Indeed, the so-called “religiofication” of the “cause,” be it whatever kind, spurs the desire for mass mobility to fight for it. The state knows this all too well; that is why it conflates the function of ideology and another social conditioning tool—religion—in order to make the two seem inseparable. This conflation is salient in the 2006 documentary Jesus Camp, where the authorities of the camp play the part of the state, one of them being the notorious Preacher Becky. She, and the other religious leaders of the Christian Camp alike, indoctrinate the youth into their “cause.” They teach the susceptible children, who are under the influence and symptoms of group psychology, that they must, as a group, end abortion in the United States because it is a detestable and immoral act in the eyes of the Lord. In so doing, the camp leaders are effectively mixing politics with religion in order to raise the stakes of the “cause.” Those who run the camp are fully cognizant that if they want to stress the urgent profundity of the abortion crisis, they cannot treat it the same as one would the politics behind, say, economics. No, this is an issue that warrants the special intervention of Judeo-Christian values: the sacredness of every life, and the sin of stripping the fetus of that right through an abortion.
Because the State of the camp seeks to have its people—the children—react abhorrently to abortion, the State gives rise to such abhorrence through the ideology of Christianity. And it is ideology alone that creates this revulsion on the part of the “citizens of the camp.” We must remember that the ideology here is not a physical force manifested in, for instance, the police, who come and intervene. Returning to a previous point: Though the state monopolizes power, it does not use law-preserving violence to force its people to detest abortions on a physical level. If abortion becomes illegal, that is a different story. However, in this case, since abortion is not illegal, the State enacts violence through religion, through the multitude of ways it influences people. If we stop to observe the overflow of Christianity in this camp, the influence becomes blatant. From the phrase in the Bible, “I knew you before you were born,” to the phrase “under God” in the pledge of allegiance, the crucifix hung up on street corners, the commandment “thou shalt not murder,” the Christian faith is ubiquitous. Its ubiquity has galvanized these children so much that they are blind to the idea of ever stopping to question this coercion.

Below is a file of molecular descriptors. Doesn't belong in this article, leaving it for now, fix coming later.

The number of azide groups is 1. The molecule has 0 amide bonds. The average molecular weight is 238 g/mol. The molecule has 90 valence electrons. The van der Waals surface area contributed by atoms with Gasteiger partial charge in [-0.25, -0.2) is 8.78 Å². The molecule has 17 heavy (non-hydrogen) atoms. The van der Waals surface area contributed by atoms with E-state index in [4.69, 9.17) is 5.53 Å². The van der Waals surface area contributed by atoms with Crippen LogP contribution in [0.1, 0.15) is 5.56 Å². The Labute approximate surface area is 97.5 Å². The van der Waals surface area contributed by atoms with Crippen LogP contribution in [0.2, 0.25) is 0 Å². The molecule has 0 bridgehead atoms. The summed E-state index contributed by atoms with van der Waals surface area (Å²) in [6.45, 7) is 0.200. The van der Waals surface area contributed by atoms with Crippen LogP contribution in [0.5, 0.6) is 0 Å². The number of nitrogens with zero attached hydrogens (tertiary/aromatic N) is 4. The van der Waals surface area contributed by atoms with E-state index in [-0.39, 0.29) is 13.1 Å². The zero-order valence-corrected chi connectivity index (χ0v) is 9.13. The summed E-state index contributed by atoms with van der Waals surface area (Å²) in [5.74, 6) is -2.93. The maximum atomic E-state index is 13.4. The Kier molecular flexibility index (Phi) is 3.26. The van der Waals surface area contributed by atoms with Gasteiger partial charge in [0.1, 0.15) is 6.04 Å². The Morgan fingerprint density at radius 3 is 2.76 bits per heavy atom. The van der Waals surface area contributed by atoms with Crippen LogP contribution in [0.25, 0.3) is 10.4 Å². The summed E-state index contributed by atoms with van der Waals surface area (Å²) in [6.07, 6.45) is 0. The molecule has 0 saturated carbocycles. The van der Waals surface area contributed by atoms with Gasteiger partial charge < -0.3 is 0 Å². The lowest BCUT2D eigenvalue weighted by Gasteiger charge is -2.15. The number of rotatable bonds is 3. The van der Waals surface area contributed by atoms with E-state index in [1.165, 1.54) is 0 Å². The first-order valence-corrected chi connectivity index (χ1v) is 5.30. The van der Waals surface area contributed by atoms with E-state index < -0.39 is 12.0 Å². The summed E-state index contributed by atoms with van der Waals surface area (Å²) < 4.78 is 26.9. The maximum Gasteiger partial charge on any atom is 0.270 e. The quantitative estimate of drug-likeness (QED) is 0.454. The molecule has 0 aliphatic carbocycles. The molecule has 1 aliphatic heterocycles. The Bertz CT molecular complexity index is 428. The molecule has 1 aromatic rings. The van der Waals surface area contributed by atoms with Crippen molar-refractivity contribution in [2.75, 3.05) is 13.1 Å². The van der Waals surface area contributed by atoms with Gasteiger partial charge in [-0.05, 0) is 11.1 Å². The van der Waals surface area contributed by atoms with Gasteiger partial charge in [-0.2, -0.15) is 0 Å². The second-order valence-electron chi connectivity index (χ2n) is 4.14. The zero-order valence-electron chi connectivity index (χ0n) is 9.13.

The Christian ideology and influence is omnipresent, but it is too deeply embedded into the fabric of their cause that the children cannot view it objectively. The ideology has conferred on their sight a mask they cannot displace. Further, the Christian ideology has led them to accept its authenticity faithfully. None of the children question the legitimacy of the Bible, the existence of God, nor challenge anything the State of the camp tells them. Indeed, the State’s ideology has performed violence on them, and they do not even know it.